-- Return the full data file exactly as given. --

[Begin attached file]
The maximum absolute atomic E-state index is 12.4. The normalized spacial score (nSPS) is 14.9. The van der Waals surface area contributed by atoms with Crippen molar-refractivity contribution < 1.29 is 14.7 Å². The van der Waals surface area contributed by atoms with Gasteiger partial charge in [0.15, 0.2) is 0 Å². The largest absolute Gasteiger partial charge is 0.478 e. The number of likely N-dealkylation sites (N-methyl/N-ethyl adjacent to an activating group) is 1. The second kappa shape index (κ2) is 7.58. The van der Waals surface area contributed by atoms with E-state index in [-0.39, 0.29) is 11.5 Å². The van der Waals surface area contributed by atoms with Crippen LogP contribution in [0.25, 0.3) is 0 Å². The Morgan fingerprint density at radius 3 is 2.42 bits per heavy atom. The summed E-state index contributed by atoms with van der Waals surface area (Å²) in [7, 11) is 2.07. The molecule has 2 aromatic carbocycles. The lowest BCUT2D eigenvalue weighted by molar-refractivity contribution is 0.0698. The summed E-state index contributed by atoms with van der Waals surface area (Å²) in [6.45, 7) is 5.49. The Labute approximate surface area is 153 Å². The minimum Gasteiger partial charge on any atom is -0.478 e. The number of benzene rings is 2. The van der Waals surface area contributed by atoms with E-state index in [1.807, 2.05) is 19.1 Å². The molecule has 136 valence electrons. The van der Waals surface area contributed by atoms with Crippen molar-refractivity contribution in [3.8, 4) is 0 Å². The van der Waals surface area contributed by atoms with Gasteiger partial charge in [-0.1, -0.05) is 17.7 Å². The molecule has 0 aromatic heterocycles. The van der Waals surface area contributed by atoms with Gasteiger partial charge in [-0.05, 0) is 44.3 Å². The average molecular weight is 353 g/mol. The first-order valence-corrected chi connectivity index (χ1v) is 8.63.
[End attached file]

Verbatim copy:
The maximum absolute atomic E-state index is 12.4. The normalized spacial score (nSPS) is 14.9. The van der Waals surface area contributed by atoms with Crippen molar-refractivity contribution < 1.29 is 14.7 Å². The van der Waals surface area contributed by atoms with Gasteiger partial charge in [0.15, 0.2) is 0 Å². The largest absolute Gasteiger partial charge is 0.478 e. The number of likely N-dealkylation sites (N-methyl/N-ethyl adjacent to an activating group) is 1. The second kappa shape index (κ2) is 7.58. The van der Waals surface area contributed by atoms with E-state index in [-0.39, 0.29) is 11.5 Å². The van der Waals surface area contributed by atoms with Crippen LogP contribution in [0.25, 0.3) is 0 Å². The Morgan fingerprint density at radius 3 is 2.42 bits per heavy atom. The summed E-state index contributed by atoms with van der Waals surface area (Å²) in [7, 11) is 2.07. The molecule has 2 aromatic carbocycles. The lowest BCUT2D eigenvalue weighted by molar-refractivity contribution is 0.0698. The summed E-state index contributed by atoms with van der Waals surface area (Å²) in [6.45, 7) is 5.49. The Labute approximate surface area is 153 Å². The minimum Gasteiger partial charge on any atom is -0.478 e. The number of benzene rings is 2. The van der Waals surface area contributed by atoms with E-state index in [1.807, 2.05) is 19.1 Å². The molecule has 136 valence electrons. The van der Waals surface area contributed by atoms with Crippen molar-refractivity contribution in [3.8, 4) is 0 Å². The van der Waals surface area contributed by atoms with Gasteiger partial charge in [-0.1, -0.05) is 17.7 Å². The molecule has 0 aromatic heterocycles. The van der Waals surface area contributed by atoms with Gasteiger partial charge in [-0.05, 0) is 44.3 Å². The average molecular weight is 353 g/mol. The first-order valence-corrected chi connectivity index (χ1v) is 8.63.